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Have you decided to go to graduate school, but aren’t quite sure how you’re going to pay for it? If you’re lucky, you might already have some help with that, whether you’ve earned scholarships, qualify for professional benefits through an employer, have sufficient savings, or something else. But what if you don’t have those kinds of resources? What if what you do have access to doesn’t cover all of it? That’s where student loans for grad school might come in for those who qualify.
Student loans may be one option for financing graduate school if you qualify. With a student loan, qualified applicants may borrow money to fund tuition and education-related expenses, which is later paid back over time, with interest, after the borrower graduates. Student loans may also be available for eligible undergraduates seeking their bachelor’s degrees—something you might have experienced. But when considering student loans for graduate students, the rules are a little different. But that doesn’t mean you can’t apply and perhaps qualify for the loans and assistance you need! Here’s a basic run down of the key differences between the undergraduate and graduate loans process, for you to keep in mind.
While interest rates on both federal and private student loans tend to fluctuate from year to year, one thing to keep in mind is that federal student loan rates might be higher for graduate degrees than they are for undergrad.
FAFSA stands for Free Application for Federal Student Aid. Undergraduate and graduate students may both submit this form to be considered for eligibility for federal and state student financial aid, depending on factors like your expected family contribution toward your expenses, and your overall level of need. Unlike most undergrads, if you’re submitting your FAFSA as a graduate student, you’ll most likely be considered an independent student. That means that you probably won’t have to include your parents’ information on the form, possibly qualifying you for more need-based aid. Which brings us to the next point…
While need-based financial aid is out there for qualified grad students, it might be tougher to qualify for. For example, Pell Grants are only awarded at the undergraduate level, with limited exceptions (e.g. some students in a post-baccalaureate teacher certification program might still be eligible). Additionally, graduate students aren’t eligible for Direct Subsidized Stafford Loans. However, some graduate schools might offer need-based aid to qualified students, so check with your school’s office of financial aid.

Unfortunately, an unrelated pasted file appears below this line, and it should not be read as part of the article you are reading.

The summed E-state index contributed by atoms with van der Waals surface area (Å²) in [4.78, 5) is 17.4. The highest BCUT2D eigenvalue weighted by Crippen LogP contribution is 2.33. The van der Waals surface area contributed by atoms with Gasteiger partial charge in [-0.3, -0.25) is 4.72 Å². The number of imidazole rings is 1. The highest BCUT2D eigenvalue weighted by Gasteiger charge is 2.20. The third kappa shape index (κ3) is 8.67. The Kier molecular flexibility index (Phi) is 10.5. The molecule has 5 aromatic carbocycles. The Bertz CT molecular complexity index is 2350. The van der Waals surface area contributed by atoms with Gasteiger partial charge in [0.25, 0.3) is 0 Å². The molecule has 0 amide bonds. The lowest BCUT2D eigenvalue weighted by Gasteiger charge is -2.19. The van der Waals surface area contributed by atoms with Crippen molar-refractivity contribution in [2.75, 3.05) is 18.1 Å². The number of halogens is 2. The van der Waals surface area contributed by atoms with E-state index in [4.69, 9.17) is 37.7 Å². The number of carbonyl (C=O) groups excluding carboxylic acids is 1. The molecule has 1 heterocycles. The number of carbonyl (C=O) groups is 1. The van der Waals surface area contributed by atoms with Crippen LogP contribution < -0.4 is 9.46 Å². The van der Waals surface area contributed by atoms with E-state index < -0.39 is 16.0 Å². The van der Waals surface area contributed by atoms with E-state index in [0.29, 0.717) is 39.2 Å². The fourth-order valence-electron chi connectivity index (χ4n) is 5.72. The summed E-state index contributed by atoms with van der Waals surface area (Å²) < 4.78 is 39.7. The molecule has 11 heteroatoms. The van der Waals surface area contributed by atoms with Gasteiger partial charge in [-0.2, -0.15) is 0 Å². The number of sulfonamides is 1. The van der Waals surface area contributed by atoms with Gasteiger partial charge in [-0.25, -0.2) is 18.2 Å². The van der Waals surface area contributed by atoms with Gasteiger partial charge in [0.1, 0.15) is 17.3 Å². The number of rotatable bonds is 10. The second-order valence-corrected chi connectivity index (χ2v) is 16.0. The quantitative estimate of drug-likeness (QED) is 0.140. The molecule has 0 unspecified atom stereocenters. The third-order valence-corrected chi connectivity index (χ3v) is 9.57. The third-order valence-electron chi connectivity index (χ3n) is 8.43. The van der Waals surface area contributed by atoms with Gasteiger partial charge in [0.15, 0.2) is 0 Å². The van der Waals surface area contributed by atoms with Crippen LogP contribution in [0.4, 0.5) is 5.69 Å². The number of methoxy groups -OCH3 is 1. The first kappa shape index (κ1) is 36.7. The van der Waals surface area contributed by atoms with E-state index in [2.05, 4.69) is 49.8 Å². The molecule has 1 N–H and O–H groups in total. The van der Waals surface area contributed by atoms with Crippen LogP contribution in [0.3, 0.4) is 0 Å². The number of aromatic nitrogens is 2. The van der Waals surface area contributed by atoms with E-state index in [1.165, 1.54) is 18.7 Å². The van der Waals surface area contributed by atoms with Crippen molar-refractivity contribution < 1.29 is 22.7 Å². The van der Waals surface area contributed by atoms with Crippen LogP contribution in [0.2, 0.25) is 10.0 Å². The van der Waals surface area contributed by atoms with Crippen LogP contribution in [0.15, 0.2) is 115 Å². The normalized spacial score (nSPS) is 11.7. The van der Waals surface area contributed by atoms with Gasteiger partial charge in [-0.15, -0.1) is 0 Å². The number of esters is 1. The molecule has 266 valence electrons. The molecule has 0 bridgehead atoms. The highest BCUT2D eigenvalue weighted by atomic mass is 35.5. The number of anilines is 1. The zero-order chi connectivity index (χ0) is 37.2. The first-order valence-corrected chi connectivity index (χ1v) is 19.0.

While you’re enrolled in graduate school, you might also be able to defer your student loans from your undergraduate degree. This might be a good thing or a bad thing, depending on your particular loans and financial situation. If you have unsubsidized or private student loans and defer them, remember that your interest will continue to accrue, adding to the overall amount you have to pay back. If you have any subsidized student loans, however, those may not continue to accrue interest, should you qualify.
This might be good or bad. Graduate school may be pretty expensive, especially if you’re not eligible for any merit or need-based aid. Particularly for federal loans, there may be a limit imposed on how much you can borrow for student loans, but that ceiling is typically higher for graduate students. In the case of private student loans, these details may vary by lender. While this might help cover more of your expenses while you’re in school, it might also allow you to rack up a little more debt if you’re not careful.